Sunday, November 27, 2011

Rosé – Published 14.10.11

Just because it is pretty in pink it doesn’t mean rosé wines aren’t serious wines and in recent years we have seen some outstanding examples being produced, not only in this region but from all around New Zealand. It wasn’t so long ago that rosé wines were regarded by some as a ‘ladies sweet lunchtime fun wine’ and you wouldn’t see a bloke within 100 meters of a bottle but how times have changed. As consumers are being a little more adventurous and winemakers have refined the art of making rosés that are seriously good with food and not just a bit of frivolous fun, the style is growing in popularity. In fact I reckon this summer we are going to see a lot more rosé being consumed than ever before.
The deep red colour in red wine comes from the skins of the grape and rosé wines are made by lightly pressing these so there is minimal colour extraction and good rosé wines are made from fruit harvested for the purpose. Yes they are the same grapes that normal pinot noir or merlot wines are made from but they are harvested at a different time and treated quite differently in the winery.
Slightly earlier harvesting means a little more acidity in the wine adding some nice summer freshness while minimal pressing means a lot less tannin. Gentle lees stirring and secondary malo fermentation add a creamy texture and often a sweet whipped cream flavour. Reduce the percentage of malo fermentation and you have a wine that appears much drier in style.
Now here is the warning, there are a few winemakers who have some red wine grapes they don’t need and think they can just lightly squeeze the fruit and bottle it as a rosé. How wrong they are; like any fine wine rosé needs to be crafted and not treated as an afterthought. Fortunately for consumers there are some fine rosés to choose from. A few that have been sent to me for sampling and are well worth searching for are the delicious Neudorf Pinot Rosé 2011 ($22.90 at the cellar door) dry, rich in style with flavours of raspberry and a touch of whipped cream. A long dry finish makes this a perfect food wine. Try it with some pork terrine from Philippe the butcher in Montgomery Square.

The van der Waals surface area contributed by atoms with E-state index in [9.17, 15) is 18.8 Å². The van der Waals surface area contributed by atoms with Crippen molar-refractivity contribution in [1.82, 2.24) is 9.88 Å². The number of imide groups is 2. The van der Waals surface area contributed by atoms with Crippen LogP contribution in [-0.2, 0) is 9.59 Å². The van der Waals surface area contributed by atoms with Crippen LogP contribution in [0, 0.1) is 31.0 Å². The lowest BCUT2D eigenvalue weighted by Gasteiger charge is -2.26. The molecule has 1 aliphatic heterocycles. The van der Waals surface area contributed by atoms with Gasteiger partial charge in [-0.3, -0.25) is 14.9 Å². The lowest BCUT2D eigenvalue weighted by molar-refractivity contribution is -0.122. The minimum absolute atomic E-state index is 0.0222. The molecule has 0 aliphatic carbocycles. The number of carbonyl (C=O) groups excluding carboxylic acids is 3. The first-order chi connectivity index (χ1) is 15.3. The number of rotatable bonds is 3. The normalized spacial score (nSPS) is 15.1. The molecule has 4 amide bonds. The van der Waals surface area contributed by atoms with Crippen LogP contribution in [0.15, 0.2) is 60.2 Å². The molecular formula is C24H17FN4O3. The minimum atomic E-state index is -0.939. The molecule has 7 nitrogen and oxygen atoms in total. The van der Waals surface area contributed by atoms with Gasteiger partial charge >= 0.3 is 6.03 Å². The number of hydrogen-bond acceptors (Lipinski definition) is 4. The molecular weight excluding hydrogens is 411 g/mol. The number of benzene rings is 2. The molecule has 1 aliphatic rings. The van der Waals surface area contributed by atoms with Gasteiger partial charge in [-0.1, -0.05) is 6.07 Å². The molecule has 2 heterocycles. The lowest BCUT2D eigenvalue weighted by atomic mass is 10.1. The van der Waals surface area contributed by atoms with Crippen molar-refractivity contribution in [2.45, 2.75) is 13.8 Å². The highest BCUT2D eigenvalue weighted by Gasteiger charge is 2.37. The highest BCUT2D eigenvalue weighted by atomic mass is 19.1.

Another beauty is the deep raspberry red Pinot Rosé from Waimea Estates (RRP $21) that is bursting with berry fruit flavours woven with a touch of minerality and a dash of creamy vanilla. Another rosé that is perfect with food and the winemaker recommends matching it with Christmas ham.
Finally from Gladstone Vineyard in the Wairarapa comes a Cabernet Franc Rosé (RRP $25). We know about the quality of pinot noir produced in this region so it is no surprise Gladstone have delivered a luscious salmon pink rosé that is simply charming. Elegant sweet fruit with a touch of creaminess and a long mouth watering finish. Just enjoy it by itself late on a Saturday afternoon, maybe with some pate and cheese.
There are plenty of very good rosé wines being produced and you will find a great selection on the shelves of your favourite wine shop so guys, be brave and buy pink!

I have been drinking

Gladstone Vineyard Reserve Sophie’s Choice 2010 – RRP$36
This limited release barrel fermented and barrel aged sauvignon blanc from this boutique Wairarapa vineyard deserves both its reserve status and price tag. A seductive textural weight in the mouth with soft toasted nut and passionfruit flavours, a touch of oak spice and just enough ripe acidity to make your mouth water for more this is a wine that will make you smile.

Saint Clair Family Estate Sawcut Vineyard 2009 Chardonnay – RRP$30.50
While this barrel aged wine has had the full oak and malo treatment it is elegant and refined. Spiced stonefruit aromas of peach and nutmeg are reflected in the flavours along with firm acidity and a dash of chalky minerality. This creamy textured wine is perfect with roasted pork or chicken.

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